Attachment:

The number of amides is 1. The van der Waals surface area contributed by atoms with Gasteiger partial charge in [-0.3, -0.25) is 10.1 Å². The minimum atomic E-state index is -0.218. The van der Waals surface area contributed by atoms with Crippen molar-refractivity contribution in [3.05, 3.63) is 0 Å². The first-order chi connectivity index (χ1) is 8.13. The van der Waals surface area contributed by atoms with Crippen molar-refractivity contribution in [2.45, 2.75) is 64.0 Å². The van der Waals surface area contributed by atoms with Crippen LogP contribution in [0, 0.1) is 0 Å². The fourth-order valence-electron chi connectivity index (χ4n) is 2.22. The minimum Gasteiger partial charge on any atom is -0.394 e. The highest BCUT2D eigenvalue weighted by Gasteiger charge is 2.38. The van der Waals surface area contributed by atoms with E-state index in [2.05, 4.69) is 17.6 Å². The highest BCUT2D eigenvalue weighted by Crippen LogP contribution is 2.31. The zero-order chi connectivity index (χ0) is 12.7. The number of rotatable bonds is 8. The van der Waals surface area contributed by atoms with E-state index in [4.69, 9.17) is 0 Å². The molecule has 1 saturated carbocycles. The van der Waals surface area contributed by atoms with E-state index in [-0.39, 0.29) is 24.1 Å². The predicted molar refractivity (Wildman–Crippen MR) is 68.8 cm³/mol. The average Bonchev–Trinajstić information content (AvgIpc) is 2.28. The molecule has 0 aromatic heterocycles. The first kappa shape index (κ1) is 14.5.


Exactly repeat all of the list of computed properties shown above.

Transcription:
The number of amides is 1. The van der Waals surface area contributed by atoms with Gasteiger partial charge in [-0.3, -0.25) is 10.1 Å². The minimum atomic E-state index is -0.218. The van der Waals surface area contributed by atoms with Crippen molar-refractivity contribution in [3.05, 3.63) is 0 Å². The first-order chi connectivity index (χ1) is 8.13. The van der Waals surface area contributed by atoms with Crippen molar-refractivity contribution in [2.45, 2.75) is 64.0 Å². The van der Waals surface area contributed by atoms with Crippen LogP contribution in [0, 0.1) is 0 Å². The fourth-order valence-electron chi connectivity index (χ4n) is 2.22. The minimum Gasteiger partial charge on any atom is -0.394 e. The highest BCUT2D eigenvalue weighted by Gasteiger charge is 2.38. The van der Waals surface area contributed by atoms with E-state index in [2.05, 4.69) is 17.6 Å². The highest BCUT2D eigenvalue weighted by Crippen LogP contribution is 2.31. The zero-order chi connectivity index (χ0) is 12.7. The number of rotatable bonds is 8. The van der Waals surface area contributed by atoms with E-state index in [4.69, 9.17) is 0 Å². The molecule has 1 saturated carbocycles. The van der Waals surface area contributed by atoms with E-state index in [-0.39, 0.29) is 24.1 Å². The predicted molar refractivity (Wildman–Crippen MR) is 68.8 cm³/mol. The average Bonchev–Trinajstić information content (AvgIpc) is 2.28. The molecule has 0 aromatic heterocycles. The first kappa shape index (κ1) is 14.5.